Alright. So you have a hankering to restore your dad or mom's 1966 Chevrolet Chevelle (pictured) or 1996 Ford Taurus but know little, if anything, about car restoration since you built models as a young child.

SecondChanceGarage lists some basic guidelines on tackling a car restoration project. As the article points out, many would-be restorers underestimate the amount of  time, space required, and costs (both financially and to one's sanity), that restoring a vehicle can take.

The steps include:

  • Selecting what car you want to restore. Make sure it has some personal fascination. Car restoration is hardly a 'Get Rich Quick' scheme.
  • How to find the car. This includes contacting auto clubs.
  • How much space you'll need. It'll take a lot more than your two-car garage.
  • Required tools. Consider renting many of them, especially if you're a novice.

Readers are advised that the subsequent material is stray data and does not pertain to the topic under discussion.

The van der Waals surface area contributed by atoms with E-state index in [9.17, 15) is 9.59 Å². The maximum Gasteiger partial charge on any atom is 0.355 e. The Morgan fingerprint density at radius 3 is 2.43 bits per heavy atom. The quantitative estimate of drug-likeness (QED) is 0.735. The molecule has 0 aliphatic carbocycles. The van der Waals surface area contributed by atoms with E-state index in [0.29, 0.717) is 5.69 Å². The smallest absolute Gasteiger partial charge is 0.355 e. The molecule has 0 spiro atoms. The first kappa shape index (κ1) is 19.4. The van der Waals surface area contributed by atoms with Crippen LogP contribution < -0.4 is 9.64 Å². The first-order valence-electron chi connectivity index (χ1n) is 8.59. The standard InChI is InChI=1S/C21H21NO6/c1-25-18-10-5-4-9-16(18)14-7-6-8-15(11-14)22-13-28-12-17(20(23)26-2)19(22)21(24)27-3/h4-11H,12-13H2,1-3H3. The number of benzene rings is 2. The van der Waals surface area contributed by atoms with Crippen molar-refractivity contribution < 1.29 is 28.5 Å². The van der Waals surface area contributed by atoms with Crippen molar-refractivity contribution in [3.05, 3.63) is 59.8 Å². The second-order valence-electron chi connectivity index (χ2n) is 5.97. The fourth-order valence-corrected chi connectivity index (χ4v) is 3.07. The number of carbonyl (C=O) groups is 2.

• Estimating how long a project will take. Just like remodeling a house, it'll always take longer than expected.
  • Costs. There's a big difference in the finances required to restore a car just to drivability or for the show circuit.
  • Have your family's commitment in the project.
  • How close to the "original" model do you want to restore too.

A full discussion on each step can be found at the link. What advice would you offer would-be restorers?

[Source: via Business Week]

I'm reporting this comment as:

Reported comments and users are reviewed by Autoblog staff 24 hours a day, seven days a week to determine whether they violate Community Guideline. Accounts are penalized for Community Guidelines violations and serious or repeated violations can lead to account termination.

    • 1 Second Ago
  • From Our Partners

    You May Like
    Links by Zergnet
    911 Santa Monica Blvd Santa Monica, 90401 0.3 miles
    Stokes Tire Service
    1117 Santa Monica Blvd Santa Monica, 90401 0.5 miles
    Kondo Motors
    1124 Santa Monica Blvd Santa Monica, 90401 0.5 miles
    Share This Photo X